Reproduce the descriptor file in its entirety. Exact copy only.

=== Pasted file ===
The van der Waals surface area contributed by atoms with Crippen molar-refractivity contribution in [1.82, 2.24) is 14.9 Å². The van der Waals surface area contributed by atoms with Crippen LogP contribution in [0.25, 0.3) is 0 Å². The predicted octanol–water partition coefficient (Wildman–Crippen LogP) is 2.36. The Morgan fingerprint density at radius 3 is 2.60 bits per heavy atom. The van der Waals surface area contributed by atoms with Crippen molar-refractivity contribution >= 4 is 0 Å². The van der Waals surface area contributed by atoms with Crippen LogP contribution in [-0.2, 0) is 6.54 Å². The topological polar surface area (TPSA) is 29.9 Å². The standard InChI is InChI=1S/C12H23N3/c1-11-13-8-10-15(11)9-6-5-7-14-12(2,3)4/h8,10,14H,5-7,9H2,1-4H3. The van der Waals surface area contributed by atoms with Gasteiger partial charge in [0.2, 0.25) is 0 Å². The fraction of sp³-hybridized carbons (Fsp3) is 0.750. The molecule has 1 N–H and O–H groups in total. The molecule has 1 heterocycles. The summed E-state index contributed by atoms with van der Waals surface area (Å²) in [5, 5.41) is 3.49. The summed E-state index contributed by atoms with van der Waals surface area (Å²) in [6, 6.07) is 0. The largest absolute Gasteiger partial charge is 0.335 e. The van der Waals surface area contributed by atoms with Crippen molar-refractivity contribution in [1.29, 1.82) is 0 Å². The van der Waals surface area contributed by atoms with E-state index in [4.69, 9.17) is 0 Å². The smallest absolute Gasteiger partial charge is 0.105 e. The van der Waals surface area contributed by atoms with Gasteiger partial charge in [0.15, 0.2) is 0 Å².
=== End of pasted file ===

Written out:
The van der Waals surface area contributed by atoms with Crippen molar-refractivity contribution in [1.82, 2.24) is 14.9 Å². The van der Waals surface area contributed by atoms with Crippen LogP contribution in [0.25, 0.3) is 0 Å². The predicted octanol–water partition coefficient (Wildman–Crippen LogP) is 2.36. The Morgan fingerprint density at radius 3 is 2.60 bits per heavy atom. The van der Waals surface area contributed by atoms with Crippen molar-refractivity contribution >= 4 is 0 Å². The van der Waals surface area contributed by atoms with Crippen LogP contribution in [-0.2, 0) is 6.54 Å². The topological polar surface area (TPSA) is 29.9 Å². The standard InChI is InChI=1S/C12H23N3/c1-11-13-8-10-15(11)9-6-5-7-14-12(2,3)4/h8,10,14H,5-7,9H2,1-4H3. The van der Waals surface area contributed by atoms with Gasteiger partial charge in [0.2, 0.25) is 0 Å². The fraction of sp³-hybridized carbons (Fsp3) is 0.750. The molecule has 1 N–H and O–H groups in total. The molecule has 1 heterocycles. The summed E-state index contributed by atoms with van der Waals surface area (Å²) in [5, 5.41) is 3.49. The summed E-state index contributed by atoms with van der Waals surface area (Å²) in [6, 6.07) is 0. The largest absolute Gasteiger partial charge is 0.335 e. The van der Waals surface area contributed by atoms with Crippen molar-refractivity contribution in [1.29, 1.82) is 0 Å². The van der Waals surface area contributed by atoms with E-state index in [4.69, 9.17) is 0 Å². The smallest absolute Gasteiger partial charge is 0.105 e. The van der Waals surface area contributed by atoms with Gasteiger partial charge in [0.15, 0.2) is 0 Å².